|Asunto:||Minds, Machines and the Multiverse / The Quest for the Quantum Computer / Julian Brown|
|Fecha:||Martes, 15 de Agosto, 2000 03:08:55 (-0600)|
|Autor:||Ricardo Ocampo <anahuak @.............mx>
Minds, Machines and the Multiverse : The Quest for the Quantum Computer
by Julian Brown
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Apart from a few promising prototypes, quantum computers don't really exist
yet, but never mind that--the very thought of them is enough to give a geek
goosebumps. Imagine it: a computer capable of processing data not just on
your desktop but in a million parallel universes all at once. The concept
sounds like science fiction, but the freaky laws of quantum physics make it
a concrete possibility. And the implications--as science journalist Julian
Brown makes plain in Minds, Machines and the Multiverse: The Quest for the
Quantum Computer, a daunting yet consistently gripping look at quantum
computation's high frontiers--are sweeping.
Computers powered by quantum weirdness, Brown tells us, could outperform
existing machines to astronomical degrees, solving in minutes problems
classical computers might take millennia to work through. But more to the
point, the theoretical research that is making quantum computers
plausible--led by gifted physicists like Rolf Landauer, David Deutsch, and
the late Richard Feynman--has already opened up intriguing new ways of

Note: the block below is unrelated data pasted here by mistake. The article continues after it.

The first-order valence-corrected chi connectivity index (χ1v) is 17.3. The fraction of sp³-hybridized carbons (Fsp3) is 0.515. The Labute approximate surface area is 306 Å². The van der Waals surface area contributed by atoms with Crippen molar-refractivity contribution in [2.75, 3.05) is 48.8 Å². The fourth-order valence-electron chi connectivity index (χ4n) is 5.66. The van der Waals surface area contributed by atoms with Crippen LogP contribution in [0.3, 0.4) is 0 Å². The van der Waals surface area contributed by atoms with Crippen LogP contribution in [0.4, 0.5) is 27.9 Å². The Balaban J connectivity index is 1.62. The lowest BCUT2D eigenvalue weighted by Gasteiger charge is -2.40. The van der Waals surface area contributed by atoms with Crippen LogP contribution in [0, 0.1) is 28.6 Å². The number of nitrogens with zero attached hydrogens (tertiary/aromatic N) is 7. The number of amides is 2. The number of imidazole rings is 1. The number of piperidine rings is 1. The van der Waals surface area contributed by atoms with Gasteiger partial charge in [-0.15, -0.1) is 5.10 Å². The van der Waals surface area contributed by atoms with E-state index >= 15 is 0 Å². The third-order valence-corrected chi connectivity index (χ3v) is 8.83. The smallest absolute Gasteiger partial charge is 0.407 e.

thinking about the world and about computation's place in it.
But Brown shows equal commitment to explaining not only what makes quantum
computers fascinating but what makes them work. This is not, in other words,
a book for those who blanch at the sight of complex equations and circuit
diagrams. Still, Brown's explanations, while dense with information, are
unerringly lucid, and anyone who sticks with them to the end will come away
with exactly what this book promises: a penetrating understanding of a
mind-bending technology. --Julian Dibbell
Books about technological revolutions usually come after the fact. Not this
one. Brown hails tomorrow's breakthrough--the quantum computer--likely to
render existing computers obsolete. Though computer designers are still
struggling to surmount the technical obstacles, the theorists of quantum
computing have already envisioned astounding possibilities: light-speed
computation, invincible cryptography, photon teleportation, perhaps even